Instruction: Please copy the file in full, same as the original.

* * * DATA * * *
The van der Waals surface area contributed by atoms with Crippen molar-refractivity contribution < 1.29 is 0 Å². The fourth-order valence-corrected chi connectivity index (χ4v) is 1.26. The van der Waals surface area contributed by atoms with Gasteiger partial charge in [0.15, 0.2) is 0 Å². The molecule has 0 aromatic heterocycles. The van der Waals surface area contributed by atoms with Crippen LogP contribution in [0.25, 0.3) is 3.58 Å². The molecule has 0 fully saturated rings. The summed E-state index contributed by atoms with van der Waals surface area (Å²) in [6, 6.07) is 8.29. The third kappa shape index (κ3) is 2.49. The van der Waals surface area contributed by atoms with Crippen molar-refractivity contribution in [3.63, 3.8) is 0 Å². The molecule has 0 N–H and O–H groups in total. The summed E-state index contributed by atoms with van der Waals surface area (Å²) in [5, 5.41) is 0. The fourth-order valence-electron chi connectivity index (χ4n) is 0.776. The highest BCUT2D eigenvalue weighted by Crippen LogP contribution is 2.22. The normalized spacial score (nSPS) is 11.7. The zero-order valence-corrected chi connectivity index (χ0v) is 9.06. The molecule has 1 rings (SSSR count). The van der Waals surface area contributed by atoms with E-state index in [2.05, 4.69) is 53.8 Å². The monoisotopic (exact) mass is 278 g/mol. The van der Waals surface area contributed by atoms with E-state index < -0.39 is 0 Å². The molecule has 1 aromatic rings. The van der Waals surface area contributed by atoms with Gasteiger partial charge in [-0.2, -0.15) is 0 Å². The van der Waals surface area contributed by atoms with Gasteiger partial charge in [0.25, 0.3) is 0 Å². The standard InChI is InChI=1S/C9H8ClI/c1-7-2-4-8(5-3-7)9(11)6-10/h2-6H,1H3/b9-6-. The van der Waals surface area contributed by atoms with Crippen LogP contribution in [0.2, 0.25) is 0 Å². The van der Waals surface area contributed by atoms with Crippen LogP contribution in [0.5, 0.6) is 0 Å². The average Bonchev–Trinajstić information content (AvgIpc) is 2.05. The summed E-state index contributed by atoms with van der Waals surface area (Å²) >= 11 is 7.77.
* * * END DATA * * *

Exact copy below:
The van der Waals surface area contributed by atoms with Crippen molar-refractivity contribution < 1.29 is 0 Å². The fourth-order valence-corrected chi connectivity index (χ4v) is 1.26. The van der Waals surface area contributed by atoms with Gasteiger partial charge in [0.15, 0.2) is 0 Å². The molecule has 0 aromatic heterocycles. The van der Waals surface area contributed by atoms with Crippen LogP contribution in [0.25, 0.3) is 3.58 Å². The molecule has 0 fully saturated rings. The summed E-state index contributed by atoms with van der Waals surface area (Å²) in [6, 6.07) is 8.29. The third kappa shape index (κ3) is 2.49. The van der Waals surface area contributed by atoms with Crippen molar-refractivity contribution in [3.63, 3.8) is 0 Å². The molecule has 0 N–H and O–H groups in total. The summed E-state index contributed by atoms with van der Waals surface area (Å²) in [5, 5.41) is 0. The fourth-order valence-electron chi connectivity index (χ4n) is 0.776. The highest BCUT2D eigenvalue weighted by Crippen LogP contribution is 2.22. The normalized spacial score (nSPS) is 11.7. The zero-order valence-corrected chi connectivity index (χ0v) is 9.06. The molecule has 1 rings (SSSR count). The van der Waals surface area contributed by atoms with E-state index in [2.05, 4.69) is 53.8 Å². The monoisotopic (exact) mass is 278 g/mol. The van der Waals surface area contributed by atoms with E-state index < -0.39 is 0 Å². The molecule has 1 aromatic rings. The van der Waals surface area contributed by atoms with Gasteiger partial charge in [-0.2, -0.15) is 0 Å². The van der Waals surface area contributed by atoms with Gasteiger partial charge in [0.25, 0.3) is 0 Å². The standard InChI is InChI=1S/C9H8ClI/c1-7-2-4-8(5-3-7)9(11)6-10/h2-6H,1H3/b9-6-. The van der Waals surface area contributed by atoms with Crippen LogP contribution in [0.2, 0.25) is 0 Å². The van der Waals surface area contributed by atoms with Crippen LogP contribution in [0.5, 0.6) is 0 Å². The average Bonchev–Trinajstić information content (AvgIpc) is 2.05. The summed E-state index contributed by atoms with van der Waals surface area (Å²) >= 11 is 7.77.